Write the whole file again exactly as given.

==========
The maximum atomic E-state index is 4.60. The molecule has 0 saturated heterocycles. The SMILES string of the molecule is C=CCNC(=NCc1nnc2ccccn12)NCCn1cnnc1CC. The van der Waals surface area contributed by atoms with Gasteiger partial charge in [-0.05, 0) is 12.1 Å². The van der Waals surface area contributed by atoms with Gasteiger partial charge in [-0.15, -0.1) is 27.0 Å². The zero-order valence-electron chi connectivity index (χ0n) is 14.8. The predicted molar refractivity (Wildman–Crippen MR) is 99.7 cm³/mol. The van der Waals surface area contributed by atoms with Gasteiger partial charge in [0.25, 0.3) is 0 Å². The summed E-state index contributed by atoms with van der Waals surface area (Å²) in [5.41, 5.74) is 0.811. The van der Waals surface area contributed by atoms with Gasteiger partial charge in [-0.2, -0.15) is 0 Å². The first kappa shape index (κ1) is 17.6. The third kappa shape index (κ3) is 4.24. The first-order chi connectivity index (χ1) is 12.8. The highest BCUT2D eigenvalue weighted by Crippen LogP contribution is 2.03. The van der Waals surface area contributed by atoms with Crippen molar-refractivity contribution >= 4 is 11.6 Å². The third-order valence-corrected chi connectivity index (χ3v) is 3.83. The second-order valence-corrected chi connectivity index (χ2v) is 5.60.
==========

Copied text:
The maximum atomic E-state index is 4.60. The molecule has 0 saturated heterocycles. The SMILES string of the molecule is C=CCNC(=NCc1nnc2ccccn12)NCCn1cnnc1CC. The van der Waals surface area contributed by atoms with Gasteiger partial charge in [-0.05, 0) is 12.1 Å². The van der Waals surface area contributed by atoms with Gasteiger partial charge in [-0.15, -0.1) is 27.0 Å². The zero-order valence-electron chi connectivity index (χ0n) is 14.8. The predicted molar refractivity (Wildman–Crippen MR) is 99.7 cm³/mol. The van der Waals surface area contributed by atoms with Gasteiger partial charge in [0.25, 0.3) is 0 Å². The summed E-state index contributed by atoms with van der Waals surface area (Å²) in [5.41, 5.74) is 0.811. The van der Waals surface area contributed by atoms with Gasteiger partial charge in [-0.2, -0.15) is 0 Å². The first kappa shape index (κ1) is 17.6. The third kappa shape index (κ3) is 4.24. The first-order chi connectivity index (χ1) is 12.8. The highest BCUT2D eigenvalue weighted by Crippen LogP contribution is 2.03. The van der Waals surface area contributed by atoms with Crippen molar-refractivity contribution >= 4 is 11.6 Å². The third-order valence-corrected chi connectivity index (χ3v) is 3.83. The second-order valence-corrected chi connectivity index (χ2v) is 5.60.